Independent Women: Behind Egypt's Bachelorette Pads
Who are these Egyptian women who abandon tradition and move out, free from the patriarchal home-structure that's so embedded in our culture, and what can we learn from them? May Mansour interviews five ladies who live alone to find out more about one of our society's big taboos...
Egypt has always been a place of tradition and cultural principles. Certain conventional customs, specifically those targeting Egyptian females, remain evident amongst families of all classes, no matter how liberal we tout ourselves to be. Rejecting these values stirs public controversy and condemnation from the majority of people embodying our environment. Premarital sex is probably the number one conflict a liberal Egyptian female faces in life; having to maneuver around the concept without the potential slut shaming that remains persistently ingrained in the idea of a woman being sexually active as far as the Egyptian society is concerned. Women remain discreet about it. However, we’re not here to discuss the delicate matter of females being sexually active in a Muslim society, we will leave that to another day when I’m fully raging against the degenerate patriarchy that fuels our country. No we are here to discuss regular women, sexually-active or not-at-all, who have decided to move out of their family homes and live by themselves, or among friends, that are still being discriminated against and discerned for choosing to be independent and in some cases, are disowned by their families, or are considered “sluts” anyway for simply taking the decision to live independently. It’s becoming more frequent for Egyptian females to exit the family home while they're single, and I’ve come to meet five women who were willing to share their stories of independence or unfortunate reproach which they seldom have to deal with. To respect the wishes of the storytellers some names have been changed to maintain privacy.
A 30-year-old teacher, conflict manager and private tutor based in Maadi, Marian has lived outside her family home since she was 19-years old, got married at 25 for four years, then continued to live independently after her divorce. “When I became single again, I lived with friends. My father begged me to move back with him saying he’ll respect my freedom, which only lasted for about a month before an incident happened where he hit me on the street. So I packed my bags and moved out again and my financial situation at the time forced me to move in with roommates I met on Dubizzle. They were guys from Mansoura and Tanta; one of them tried to sleep with me every time he saw me drinking and when he realised this wasn’t going to happen he kicked me out. Now I’m staying with a very good friend of mine till I get back on my feet and able to live on my own again.”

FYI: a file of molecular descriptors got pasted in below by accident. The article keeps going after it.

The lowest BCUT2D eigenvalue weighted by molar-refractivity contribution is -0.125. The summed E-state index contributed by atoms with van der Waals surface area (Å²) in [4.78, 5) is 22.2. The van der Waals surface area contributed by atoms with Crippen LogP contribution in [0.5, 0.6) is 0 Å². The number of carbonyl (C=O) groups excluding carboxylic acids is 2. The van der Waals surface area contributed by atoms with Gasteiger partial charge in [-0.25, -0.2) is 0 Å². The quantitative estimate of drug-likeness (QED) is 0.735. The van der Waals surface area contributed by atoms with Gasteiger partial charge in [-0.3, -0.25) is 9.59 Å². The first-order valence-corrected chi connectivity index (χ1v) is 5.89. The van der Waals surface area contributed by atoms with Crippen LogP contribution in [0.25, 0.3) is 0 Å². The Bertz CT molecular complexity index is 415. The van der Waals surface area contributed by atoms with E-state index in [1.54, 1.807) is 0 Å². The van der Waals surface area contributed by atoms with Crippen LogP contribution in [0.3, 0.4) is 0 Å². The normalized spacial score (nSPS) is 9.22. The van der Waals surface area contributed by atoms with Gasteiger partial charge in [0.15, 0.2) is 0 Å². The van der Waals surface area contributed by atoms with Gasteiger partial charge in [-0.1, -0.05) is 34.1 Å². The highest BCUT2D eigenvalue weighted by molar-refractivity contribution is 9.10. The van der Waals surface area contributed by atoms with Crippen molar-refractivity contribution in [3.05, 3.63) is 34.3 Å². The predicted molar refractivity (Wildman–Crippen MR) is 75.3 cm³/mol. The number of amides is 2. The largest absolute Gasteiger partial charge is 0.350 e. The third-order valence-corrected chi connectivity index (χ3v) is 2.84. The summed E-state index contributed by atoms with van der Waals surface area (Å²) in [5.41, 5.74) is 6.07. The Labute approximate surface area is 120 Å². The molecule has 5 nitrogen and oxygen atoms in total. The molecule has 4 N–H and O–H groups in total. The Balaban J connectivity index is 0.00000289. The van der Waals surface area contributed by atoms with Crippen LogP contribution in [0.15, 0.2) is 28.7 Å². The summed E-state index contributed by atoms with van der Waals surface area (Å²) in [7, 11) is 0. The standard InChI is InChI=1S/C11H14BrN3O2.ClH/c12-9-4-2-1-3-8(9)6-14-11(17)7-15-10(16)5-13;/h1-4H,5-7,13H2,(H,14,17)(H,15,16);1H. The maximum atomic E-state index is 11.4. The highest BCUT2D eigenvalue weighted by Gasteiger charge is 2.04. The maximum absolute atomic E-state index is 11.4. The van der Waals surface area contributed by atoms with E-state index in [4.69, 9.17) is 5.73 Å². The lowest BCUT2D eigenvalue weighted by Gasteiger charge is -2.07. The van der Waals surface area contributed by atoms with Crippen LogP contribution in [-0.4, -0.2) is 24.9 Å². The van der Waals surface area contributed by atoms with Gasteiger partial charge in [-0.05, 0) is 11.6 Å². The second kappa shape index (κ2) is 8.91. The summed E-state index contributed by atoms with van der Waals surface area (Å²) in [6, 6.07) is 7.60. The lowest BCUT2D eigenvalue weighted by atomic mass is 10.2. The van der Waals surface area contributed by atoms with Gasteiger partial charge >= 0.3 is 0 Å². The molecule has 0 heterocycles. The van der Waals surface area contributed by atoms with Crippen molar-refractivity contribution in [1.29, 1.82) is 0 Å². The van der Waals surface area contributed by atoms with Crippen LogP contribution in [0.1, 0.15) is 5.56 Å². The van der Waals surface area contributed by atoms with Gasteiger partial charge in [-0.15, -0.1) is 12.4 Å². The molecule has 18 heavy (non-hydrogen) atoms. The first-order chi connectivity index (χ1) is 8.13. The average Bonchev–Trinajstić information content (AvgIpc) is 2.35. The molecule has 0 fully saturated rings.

Marian is a pretty straightforward, liberal Cairo girl; she likes to travel when she can, you’ll find her hanging out at cafes, pubs and the occasional house parties. “I just live in my own little bubble with my kind of people”. Her father however somewhat disowned her for choosing to live independently, and at one time emailed her threatening to put her in jail and get her fired of her job and didn’t speak to her for three years afterwards. “My step mum, who’s been like a mother to me since I was 7, kept in touch throughout the time only to tell me that I’m a whore and that no one will ever marry me, that I was hurting my father by doing what I’m doing. It was a bit stressful at first but I managed to ignore her, and them.” Marian could never afford living with an abusive father, and according to his patriarchal measures.
“My way of thinking was very different from my family’s. My sister managed to adjust to it, but I could not. I see things differently and I believe it’s important for me to be selfish in that sense and look after myself and do what I think is right. It’s my life not theirs.” Family issues aside, Marian struggles with her surrounding environment for being a girl who lives on her own. As with most cases, she has to tell her bawab her guy friends were relatives so he wouldn’t look down on her, and she’s been subject to several cases of harassment and sexual assault. Her sister’s ex who supposedly came over her place to reach out to her, seeing no one else was around, decided to force himself on her after consuming a bottle of wine, and failed, because she can still look after herself. A much worse incident included her bawab, who seemed sweet at first, and was offering her food and asking her if she needs anything, only to eventually start going all around her apartment on the first floor knocking on all her windows for hours a day when she wouldn’t answer. Alarmed from the ongoing situation, Marian decided to invite two of her guy friends to sleep over and confront her bawab when he knocks on her door again, which he did, only to inform the guys that their car was on fire. “I woke up later in the evening and I got raped by the bawab who broke into the house through the kitchen door. He later on denied everything, accused me of being a spy, stole my Egyptian ID and insisted I had to marry him. Fucked up.”